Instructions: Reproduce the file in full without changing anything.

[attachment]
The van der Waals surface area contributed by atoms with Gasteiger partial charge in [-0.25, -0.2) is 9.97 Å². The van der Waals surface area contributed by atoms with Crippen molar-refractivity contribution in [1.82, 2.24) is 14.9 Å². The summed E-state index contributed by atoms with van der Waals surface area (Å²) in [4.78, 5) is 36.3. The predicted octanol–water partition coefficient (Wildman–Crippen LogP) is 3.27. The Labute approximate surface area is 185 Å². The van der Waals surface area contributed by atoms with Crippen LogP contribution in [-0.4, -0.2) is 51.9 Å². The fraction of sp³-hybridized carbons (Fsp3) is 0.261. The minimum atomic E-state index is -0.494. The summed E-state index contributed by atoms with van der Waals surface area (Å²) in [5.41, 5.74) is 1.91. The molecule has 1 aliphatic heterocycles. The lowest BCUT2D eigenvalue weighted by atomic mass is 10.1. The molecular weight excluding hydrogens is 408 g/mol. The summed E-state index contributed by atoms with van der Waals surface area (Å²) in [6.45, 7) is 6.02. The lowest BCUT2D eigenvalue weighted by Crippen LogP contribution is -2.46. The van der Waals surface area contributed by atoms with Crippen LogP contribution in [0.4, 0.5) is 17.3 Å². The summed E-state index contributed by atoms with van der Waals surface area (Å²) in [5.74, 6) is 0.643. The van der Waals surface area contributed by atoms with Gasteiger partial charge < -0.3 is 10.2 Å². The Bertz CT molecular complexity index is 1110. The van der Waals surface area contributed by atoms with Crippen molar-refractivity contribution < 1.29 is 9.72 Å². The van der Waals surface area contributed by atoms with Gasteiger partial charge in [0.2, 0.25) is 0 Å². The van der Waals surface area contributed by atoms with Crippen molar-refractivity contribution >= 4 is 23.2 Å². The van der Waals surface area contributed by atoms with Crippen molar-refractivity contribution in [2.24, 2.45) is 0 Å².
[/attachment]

The van der Waals surface area contributed by atoms with Gasteiger partial charge in [-0.25, -0.2) is 9.97 Å². The van der Waals surface area contributed by atoms with Crippen molar-refractivity contribution in [1.82, 2.24) is 14.9 Å². The summed E-state index contributed by atoms with van der Waals surface area (Å²) in [4.78, 5) is 36.3. The predicted octanol–water partition coefficient (Wildman–Crippen LogP) is 3.27. The Labute approximate surface area is 185 Å². The van der Waals surface area contributed by atoms with Crippen LogP contribution in [-0.4, -0.2) is 51.9 Å². The fraction of sp³-hybridized carbons (Fsp3) is 0.261. The minimum atomic E-state index is -0.494. The summed E-state index contributed by atoms with van der Waals surface area (Å²) in [5.41, 5.74) is 1.91. The molecule has 1 aliphatic heterocycles. The lowest BCUT2D eigenvalue weighted by atomic mass is 10.1. The molecular weight excluding hydrogens is 408 g/mol. The summed E-state index contributed by atoms with van der Waals surface area (Å²) in [6.45, 7) is 6.02. The lowest BCUT2D eigenvalue weighted by Crippen LogP contribution is -2.46. The van der Waals surface area contributed by atoms with Crippen LogP contribution in [0.4, 0.5) is 17.3 Å². The summed E-state index contributed by atoms with van der Waals surface area (Å²) in [5.74, 6) is 0.643. The van der Waals surface area contributed by atoms with Gasteiger partial charge < -0.3 is 10.2 Å². The Bertz CT molecular complexity index is 1110. The van der Waals surface area contributed by atoms with Crippen molar-refractivity contribution < 1.29 is 9.72 Å². The van der Waals surface area contributed by atoms with Gasteiger partial charge in [0.2, 0.25) is 0 Å². The van der Waals surface area contributed by atoms with Crippen molar-refractivity contribution >= 4 is 23.2 Å². The van der Waals surface area contributed by atoms with Crippen molar-refractivity contribution in [2.24, 2.45) is 0 Å².